Monthly Archives: March 2008

Inflation More Than Washington Behind Yuan’s Rise Against Dollar

When U.S. Treasury Secretary Henry Paulson arrives in Beijing on Wednesday, the Chinese currency might coincidental break through the symbolic seven to the dollar level. As Richard McGregor writes in the FT “the currency has become a litmus test of Chinese responsiveness to U.S. complaints on trade.”

Yet what really is driving the recent strengthening of the yuan — it has risen more than 15% so far this year, more than in the previous two and a half years — is domestic inflation not Washington’s grumbling. Beijing is finding it increasingly difficult to sterilize the economy against the inflationary impact of the foreign exchange reserves piling up because of the trade surplus.

With inflation running at a 12 year high, that has become a more important policy imperative than supporting exporters and inefficient state owned enterprises that are in no fit state to compete against imports. Plus it gets it a few bonus brownie points in Washington — if not Brussels or Tokyo.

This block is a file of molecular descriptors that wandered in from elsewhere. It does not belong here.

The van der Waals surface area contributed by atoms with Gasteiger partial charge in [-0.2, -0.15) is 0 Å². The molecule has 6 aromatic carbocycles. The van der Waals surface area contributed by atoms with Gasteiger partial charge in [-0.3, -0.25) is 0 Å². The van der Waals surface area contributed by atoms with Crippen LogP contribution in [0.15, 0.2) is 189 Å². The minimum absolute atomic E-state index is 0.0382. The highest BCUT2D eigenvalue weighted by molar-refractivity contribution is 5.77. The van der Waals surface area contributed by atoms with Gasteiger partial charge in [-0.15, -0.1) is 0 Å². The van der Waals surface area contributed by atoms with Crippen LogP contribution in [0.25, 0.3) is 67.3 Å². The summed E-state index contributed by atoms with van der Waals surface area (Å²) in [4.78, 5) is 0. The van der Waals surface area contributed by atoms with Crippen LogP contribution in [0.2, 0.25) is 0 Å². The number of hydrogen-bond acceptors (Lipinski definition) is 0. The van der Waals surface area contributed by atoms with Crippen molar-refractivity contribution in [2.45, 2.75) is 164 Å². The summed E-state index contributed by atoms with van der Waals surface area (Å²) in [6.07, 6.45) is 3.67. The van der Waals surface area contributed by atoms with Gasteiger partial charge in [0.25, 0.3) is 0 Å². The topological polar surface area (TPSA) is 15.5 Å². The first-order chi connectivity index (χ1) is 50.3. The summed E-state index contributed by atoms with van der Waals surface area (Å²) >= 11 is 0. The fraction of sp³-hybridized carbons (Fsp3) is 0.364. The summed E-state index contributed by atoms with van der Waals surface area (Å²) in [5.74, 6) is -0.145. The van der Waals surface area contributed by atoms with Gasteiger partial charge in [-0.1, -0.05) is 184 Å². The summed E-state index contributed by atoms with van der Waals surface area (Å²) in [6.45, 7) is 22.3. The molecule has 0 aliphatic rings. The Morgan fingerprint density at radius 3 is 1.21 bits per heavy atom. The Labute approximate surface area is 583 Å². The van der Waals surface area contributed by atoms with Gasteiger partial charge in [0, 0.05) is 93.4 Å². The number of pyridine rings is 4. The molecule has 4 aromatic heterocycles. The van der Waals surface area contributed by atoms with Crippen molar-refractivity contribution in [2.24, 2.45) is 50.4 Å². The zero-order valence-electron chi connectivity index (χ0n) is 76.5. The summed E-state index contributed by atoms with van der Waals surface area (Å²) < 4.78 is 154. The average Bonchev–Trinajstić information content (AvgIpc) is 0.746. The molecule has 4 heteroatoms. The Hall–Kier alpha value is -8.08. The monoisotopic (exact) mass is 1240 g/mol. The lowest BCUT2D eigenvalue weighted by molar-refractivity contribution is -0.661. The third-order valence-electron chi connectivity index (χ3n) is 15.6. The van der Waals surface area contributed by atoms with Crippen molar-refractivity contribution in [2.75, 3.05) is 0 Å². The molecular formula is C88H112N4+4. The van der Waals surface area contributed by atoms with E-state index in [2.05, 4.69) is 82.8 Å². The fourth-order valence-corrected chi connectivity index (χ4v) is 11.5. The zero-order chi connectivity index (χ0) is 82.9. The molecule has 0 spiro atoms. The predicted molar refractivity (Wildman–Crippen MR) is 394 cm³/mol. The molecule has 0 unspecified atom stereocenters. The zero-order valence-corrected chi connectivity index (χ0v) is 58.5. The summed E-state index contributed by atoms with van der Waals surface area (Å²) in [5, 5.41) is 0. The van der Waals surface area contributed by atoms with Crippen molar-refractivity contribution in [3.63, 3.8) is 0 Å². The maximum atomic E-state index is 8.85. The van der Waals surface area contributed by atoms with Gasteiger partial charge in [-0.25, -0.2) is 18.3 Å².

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Filed under China-U.S., Economy

Olympic Flame Comes With Tibetan Protests

Despite unprecedented attempts to ensure a protest-free hand over of the Olympic flame to the organizers of the Beijing Olympics, Greek police scuffled with pro-Tibet demonstrators gathered outside the Athens stadium where the ceremonial transfer was due to take place.